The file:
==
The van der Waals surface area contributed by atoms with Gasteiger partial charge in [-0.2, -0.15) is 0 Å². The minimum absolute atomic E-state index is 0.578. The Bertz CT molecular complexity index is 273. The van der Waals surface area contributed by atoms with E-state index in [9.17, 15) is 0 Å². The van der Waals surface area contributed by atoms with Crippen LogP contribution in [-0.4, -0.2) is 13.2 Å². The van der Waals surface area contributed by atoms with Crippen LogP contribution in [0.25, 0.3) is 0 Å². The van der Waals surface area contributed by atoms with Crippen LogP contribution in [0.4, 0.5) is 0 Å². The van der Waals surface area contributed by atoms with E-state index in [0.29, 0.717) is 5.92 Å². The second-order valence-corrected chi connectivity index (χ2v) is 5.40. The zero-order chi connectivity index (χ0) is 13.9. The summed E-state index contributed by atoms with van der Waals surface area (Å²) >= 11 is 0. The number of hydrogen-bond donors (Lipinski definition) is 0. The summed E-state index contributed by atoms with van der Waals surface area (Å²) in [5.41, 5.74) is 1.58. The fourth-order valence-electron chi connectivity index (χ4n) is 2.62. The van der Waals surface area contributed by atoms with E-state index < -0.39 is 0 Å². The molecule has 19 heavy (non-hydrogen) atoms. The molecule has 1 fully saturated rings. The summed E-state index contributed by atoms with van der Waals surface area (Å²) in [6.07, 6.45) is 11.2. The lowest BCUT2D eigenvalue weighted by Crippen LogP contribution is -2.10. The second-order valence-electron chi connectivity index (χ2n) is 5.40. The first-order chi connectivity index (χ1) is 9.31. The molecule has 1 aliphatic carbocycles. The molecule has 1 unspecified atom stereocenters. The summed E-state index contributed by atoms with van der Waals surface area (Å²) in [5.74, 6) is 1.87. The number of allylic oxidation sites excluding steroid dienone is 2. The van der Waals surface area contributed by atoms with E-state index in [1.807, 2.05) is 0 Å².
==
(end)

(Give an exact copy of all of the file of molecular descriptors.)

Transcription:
The van der Waals surface area contributed by atoms with Gasteiger partial charge in [-0.2, -0.15) is 0 Å². The minimum absolute atomic E-state index is 0.578. The Bertz CT molecular complexity index is 273. The van der Waals surface area contributed by atoms with E-state index in [9.17, 15) is 0 Å². The van der Waals surface area contributed by atoms with Crippen LogP contribution in [-0.4, -0.2) is 13.2 Å². The van der Waals surface area contributed by atoms with Crippen LogP contribution in [0.25, 0.3) is 0 Å². The van der Waals surface area contributed by atoms with Crippen LogP contribution in [0.4, 0.5) is 0 Å². The van der Waals surface area contributed by atoms with E-state index in [0.29, 0.717) is 5.92 Å². The second-order valence-corrected chi connectivity index (χ2v) is 5.40. The zero-order chi connectivity index (χ0) is 13.9. The summed E-state index contributed by atoms with van der Waals surface area (Å²) >= 11 is 0. The number of hydrogen-bond donors (Lipinski definition) is 0. The summed E-state index contributed by atoms with van der Waals surface area (Å²) in [5.41, 5.74) is 1.58. The fourth-order valence-electron chi connectivity index (χ4n) is 2.62. The van der Waals surface area contributed by atoms with E-state index < -0.39 is 0 Å². The molecule has 19 heavy (non-hydrogen) atoms. The molecule has 1 fully saturated rings. The summed E-state index contributed by atoms with van der Waals surface area (Å²) in [6.07, 6.45) is 11.2. The lowest BCUT2D eigenvalue weighted by Crippen LogP contribution is -2.10. The second-order valence-electron chi connectivity index (χ2n) is 5.40. The first-order chi connectivity index (χ1) is 9.31. The molecule has 1 aliphatic carbocycles. The molecule has 1 unspecified atom stereocenters. The summed E-state index contributed by atoms with van der Waals surface area (Å²) in [5.74, 6) is 1.87. The number of allylic oxidation sites excluding steroid dienone is 2. The van der Waals surface area contributed by atoms with E-state index in [1.807, 2.05) is 0 Å².